- Slides: 30
Chapter 15 - Populations Section 15 -1 - How Populations Grow
What is a population? • All individuals of a species that live together in one place at one time.
What Is a Population? • Ex: humans, bacteria, animals • Individuals usually have more than one offspring = population growth
3 Key Features to Populations • 1. Population Size - # of individuals in a pop. – Important effect on ability of pop. to survive – Small pop. @ greater risk of extinction – Interbreeding = risk of genetic disorders
3 Key Features to Populations • 2. Population Density - # of individuals in a given area – Large area may mean less reproduction
3 Key Features to Populations • 3. Dispersion - how individuals of the population are arranged – Random – Even – Clumped • Most common • Microhabitats
Modeling Population Growth • Population Model – hypothetical population that attempts to exhibit the key characteristics of a real population.
• What causes populations to grow? – More birth than death • What determines how fast they will grow? – Amount of resources – Rate of immigration – Success of birth rate • Is there anything that can slow their growth? – Death – Emigration – Lack of resources
Exponential Growth Curve • Pop. size plotted against time. – (r) remains constant – (∆N) pop. growth – rises quickly as pop. increases – Ex: single bacteria produces over 1 million in 10 hrs.
Carrying Capacity • Pop. size the environment can support – (K)
Resources and Population Size • Density-Dependent Factors – amount of resources available depends on population size.
Logistic Model • Accounts for declining resources as pop. grows. – Assumes birth and death rates are not constant – As pop. grows, births decline and death increases – As (N) approaches (K) growth decreases
Density-Independent Factors • Environmental conditions
Two Strategies of Population Growth • r - strategists – mature rapidly • Ex: insects, bacteria, some plants • Exponential growth • Temporarily large pop. followed by crash in size • Produce lots of offspring with little investment or care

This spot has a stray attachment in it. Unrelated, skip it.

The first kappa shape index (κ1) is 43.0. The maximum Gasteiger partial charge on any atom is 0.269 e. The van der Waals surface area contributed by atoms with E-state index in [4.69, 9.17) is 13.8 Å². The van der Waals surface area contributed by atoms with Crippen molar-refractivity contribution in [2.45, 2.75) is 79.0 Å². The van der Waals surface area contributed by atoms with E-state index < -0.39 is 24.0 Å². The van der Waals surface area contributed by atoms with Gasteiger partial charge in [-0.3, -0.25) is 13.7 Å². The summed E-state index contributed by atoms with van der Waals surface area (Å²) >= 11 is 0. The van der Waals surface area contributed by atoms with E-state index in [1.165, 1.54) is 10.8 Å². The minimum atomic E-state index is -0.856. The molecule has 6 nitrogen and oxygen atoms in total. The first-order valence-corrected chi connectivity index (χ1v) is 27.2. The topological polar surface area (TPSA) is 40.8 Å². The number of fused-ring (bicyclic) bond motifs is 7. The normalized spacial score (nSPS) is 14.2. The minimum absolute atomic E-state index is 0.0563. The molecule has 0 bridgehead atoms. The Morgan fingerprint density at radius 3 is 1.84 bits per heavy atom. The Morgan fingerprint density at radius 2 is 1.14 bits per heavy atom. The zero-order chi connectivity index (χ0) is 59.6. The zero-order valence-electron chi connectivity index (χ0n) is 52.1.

Two Strategies of Population Growth • k - strategist – mature slowly • Ex: Redwood trees, whales, rhinos • Characterized by high degree of specialization – Environments stable and predictable • Competition • Produce few offspring • Danger of extinction
Rapidly Growing Human Population • What strategy? – r/K - strategist • Large investment in offspring • What led to human pop. growth? – Technology and agriculture increased carrying capacity, which led to rapid growth (∆N ) • Population growing explosively • Will it continue to grow explosively? – Something has to give (human population will reach carrying capacity)
Current population = 6. 8 billion people
Section 15 -2 How Populations Evolve
Allele Frequencies • Just because an allele is dominant doesn’t mean it will become more common – Dominant allele could be deadly
Hardy-Weinberg Principle • States that the frequency of alleles in a population do not change unless evolutionary forces act on the population. – Pop. must be large – No inbreeding – Evolutionary forces change alter genetic makeup of a population
5 Evolutionary Forces • 1. Mutation – Rate in nature is very slow – Not all mutations result in phenotypic changes. – Source of variation, makes evolution possible
• 2. Gene Flow – Result of migration – Immigrants = add alleles – Emigrants = take alleles away
• 3. Nonrandom Mating – Individuals mating with others nearby or of the same phenotype. • inbreeding
• 4. Genetic Drift – Random change in allele frequency – Small populations effected by catastrophic events • Less genetic drift = similar individuals = BAD
• 5. Natural Selection – Directly changes allele frequency – Acts on the population, not individuals
How Selection Acts • Only on characteristics that are expressed. • Hemophilia – homozygotes may die, but heterozygotes may still produce offspring. – Only homozygous individuals will be eliminated from the population.
Why Genes Persist • Individuals carry genes that are not expressed. • When two individuals that carry the gene reproduce, it may become expressed.
• Polygenic trait – a trait that is influenced by several genes. – Produce a normal distribution – Height
Directional Selection • Frequency of a particular trait moves in one direction – Eliminates one extreme
Stabilizing Selection • Reduces extremes from both ends – Individuals become more “average”